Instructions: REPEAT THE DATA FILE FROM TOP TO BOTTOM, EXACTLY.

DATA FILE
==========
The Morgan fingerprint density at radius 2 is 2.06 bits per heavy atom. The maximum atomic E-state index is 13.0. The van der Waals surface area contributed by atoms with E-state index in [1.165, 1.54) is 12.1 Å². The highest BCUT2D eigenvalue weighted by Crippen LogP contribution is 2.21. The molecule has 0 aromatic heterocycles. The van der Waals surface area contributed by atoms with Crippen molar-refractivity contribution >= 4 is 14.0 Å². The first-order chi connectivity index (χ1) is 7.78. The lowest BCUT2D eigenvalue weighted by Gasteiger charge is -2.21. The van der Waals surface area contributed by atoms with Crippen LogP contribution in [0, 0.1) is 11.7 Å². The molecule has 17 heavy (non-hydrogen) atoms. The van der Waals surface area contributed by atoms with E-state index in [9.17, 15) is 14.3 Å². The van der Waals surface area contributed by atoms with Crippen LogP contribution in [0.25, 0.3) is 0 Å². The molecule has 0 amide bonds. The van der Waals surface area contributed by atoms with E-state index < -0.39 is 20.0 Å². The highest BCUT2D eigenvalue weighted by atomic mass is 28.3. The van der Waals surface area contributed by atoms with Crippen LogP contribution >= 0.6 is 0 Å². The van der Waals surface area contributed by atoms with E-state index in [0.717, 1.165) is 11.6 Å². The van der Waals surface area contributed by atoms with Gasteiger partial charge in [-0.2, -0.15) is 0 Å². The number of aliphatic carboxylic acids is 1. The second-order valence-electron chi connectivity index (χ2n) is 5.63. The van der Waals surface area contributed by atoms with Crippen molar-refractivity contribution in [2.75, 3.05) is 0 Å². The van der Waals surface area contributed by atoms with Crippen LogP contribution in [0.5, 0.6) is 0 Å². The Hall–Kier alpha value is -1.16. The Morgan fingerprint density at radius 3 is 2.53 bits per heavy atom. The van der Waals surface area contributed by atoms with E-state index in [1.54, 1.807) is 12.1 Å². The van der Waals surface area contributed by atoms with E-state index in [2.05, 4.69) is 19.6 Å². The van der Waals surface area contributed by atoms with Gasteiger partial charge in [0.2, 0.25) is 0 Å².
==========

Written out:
The Morgan fingerprint density at radius 2 is 2.06 bits per heavy atom. The maximum atomic E-state index is 13.0. The van der Waals surface area contributed by atoms with E-state index in [1.165, 1.54) is 12.1 Å². The highest BCUT2D eigenvalue weighted by Crippen LogP contribution is 2.21. The molecule has 0 aromatic heterocycles. The van der Waals surface area contributed by atoms with Crippen molar-refractivity contribution >= 4 is 14.0 Å². The first-order chi connectivity index (χ1) is 7.78. The lowest BCUT2D eigenvalue weighted by Gasteiger charge is -2.21. The van der Waals surface area contributed by atoms with Crippen LogP contribution in [0, 0.1) is 11.7 Å². The molecule has 17 heavy (non-hydrogen) atoms. The van der Waals surface area contributed by atoms with E-state index in [9.17, 15) is 14.3 Å². The van der Waals surface area contributed by atoms with Crippen LogP contribution in [0.25, 0.3) is 0 Å². The molecule has 0 amide bonds. The van der Waals surface area contributed by atoms with E-state index < -0.39 is 20.0 Å². The highest BCUT2D eigenvalue weighted by atomic mass is 28.3. The van der Waals surface area contributed by atoms with Crippen LogP contribution >= 0.6 is 0 Å². The van der Waals surface area contributed by atoms with E-state index in [0.717, 1.165) is 11.6 Å². The van der Waals surface area contributed by atoms with Gasteiger partial charge in [-0.2, -0.15) is 0 Å². The number of aliphatic carboxylic acids is 1. The second-order valence-electron chi connectivity index (χ2n) is 5.63. The van der Waals surface area contributed by atoms with Crippen molar-refractivity contribution in [2.75, 3.05) is 0 Å². The van der Waals surface area contributed by atoms with Crippen LogP contribution in [0.5, 0.6) is 0 Å². The Hall–Kier alpha value is -1.16. The Morgan fingerprint density at radius 3 is 2.53 bits per heavy atom. The van der Waals surface area contributed by atoms with E-state index in [1.54, 1.807) is 12.1 Å². The van der Waals surface area contributed by atoms with E-state index in [2.05, 4.69) is 19.6 Å². The van der Waals surface area contributed by atoms with Gasteiger partial charge in [0.2, 0.25) is 0 Å².